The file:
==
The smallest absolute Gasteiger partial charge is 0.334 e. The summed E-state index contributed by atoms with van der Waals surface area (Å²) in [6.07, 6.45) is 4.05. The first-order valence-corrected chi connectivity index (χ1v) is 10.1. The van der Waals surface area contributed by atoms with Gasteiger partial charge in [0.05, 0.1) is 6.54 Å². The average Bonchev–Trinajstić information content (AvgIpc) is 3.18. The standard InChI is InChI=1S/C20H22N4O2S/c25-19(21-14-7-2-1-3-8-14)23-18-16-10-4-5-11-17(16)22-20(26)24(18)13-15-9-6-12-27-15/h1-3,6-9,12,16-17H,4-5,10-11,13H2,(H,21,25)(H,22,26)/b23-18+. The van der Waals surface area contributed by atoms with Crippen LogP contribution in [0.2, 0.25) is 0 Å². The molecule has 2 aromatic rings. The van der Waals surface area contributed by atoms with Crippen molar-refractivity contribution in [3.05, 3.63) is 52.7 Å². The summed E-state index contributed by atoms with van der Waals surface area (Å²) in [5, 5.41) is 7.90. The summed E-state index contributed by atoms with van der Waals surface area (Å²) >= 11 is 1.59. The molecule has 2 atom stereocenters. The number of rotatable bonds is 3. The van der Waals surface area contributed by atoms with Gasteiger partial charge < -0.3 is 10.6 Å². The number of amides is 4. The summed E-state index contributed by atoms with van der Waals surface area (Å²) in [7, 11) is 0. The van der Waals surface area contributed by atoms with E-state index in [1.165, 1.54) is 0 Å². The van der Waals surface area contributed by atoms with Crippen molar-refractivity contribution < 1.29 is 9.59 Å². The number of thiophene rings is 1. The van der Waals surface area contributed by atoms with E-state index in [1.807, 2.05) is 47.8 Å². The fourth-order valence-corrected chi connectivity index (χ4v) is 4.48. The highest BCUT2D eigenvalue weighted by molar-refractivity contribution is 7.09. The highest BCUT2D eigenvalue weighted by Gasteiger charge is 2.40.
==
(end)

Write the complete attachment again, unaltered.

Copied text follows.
The smallest absolute Gasteiger partial charge is 0.334 e. The summed E-state index contributed by atoms with van der Waals surface area (Å²) in [6.07, 6.45) is 4.05. The first-order valence-corrected chi connectivity index (χ1v) is 10.1. The van der Waals surface area contributed by atoms with Gasteiger partial charge in [0.05, 0.1) is 6.54 Å². The average Bonchev–Trinajstić information content (AvgIpc) is 3.18. The standard InChI is InChI=1S/C20H22N4O2S/c25-19(21-14-7-2-1-3-8-14)23-18-16-10-4-5-11-17(16)22-20(26)24(18)13-15-9-6-12-27-15/h1-3,6-9,12,16-17H,4-5,10-11,13H2,(H,21,25)(H,22,26)/b23-18+. The van der Waals surface area contributed by atoms with Crippen LogP contribution in [0.2, 0.25) is 0 Å². The molecule has 2 aromatic rings. The van der Waals surface area contributed by atoms with Crippen molar-refractivity contribution in [3.05, 3.63) is 52.7 Å². The summed E-state index contributed by atoms with van der Waals surface area (Å²) in [5, 5.41) is 7.90. The summed E-state index contributed by atoms with van der Waals surface area (Å²) >= 11 is 1.59. The molecule has 2 atom stereocenters. The number of rotatable bonds is 3. The van der Waals surface area contributed by atoms with Gasteiger partial charge < -0.3 is 10.6 Å². The number of amides is 4. The summed E-state index contributed by atoms with van der Waals surface area (Å²) in [7, 11) is 0. The van der Waals surface area contributed by atoms with E-state index in [1.165, 1.54) is 0 Å². The van der Waals surface area contributed by atoms with Crippen molar-refractivity contribution < 1.29 is 9.59 Å². The number of thiophene rings is 1. The van der Waals surface area contributed by atoms with E-state index in [1.807, 2.05) is 47.8 Å². The fourth-order valence-corrected chi connectivity index (χ4v) is 4.48. The highest BCUT2D eigenvalue weighted by molar-refractivity contribution is 7.09. The highest BCUT2D eigenvalue weighted by Gasteiger charge is 2.40.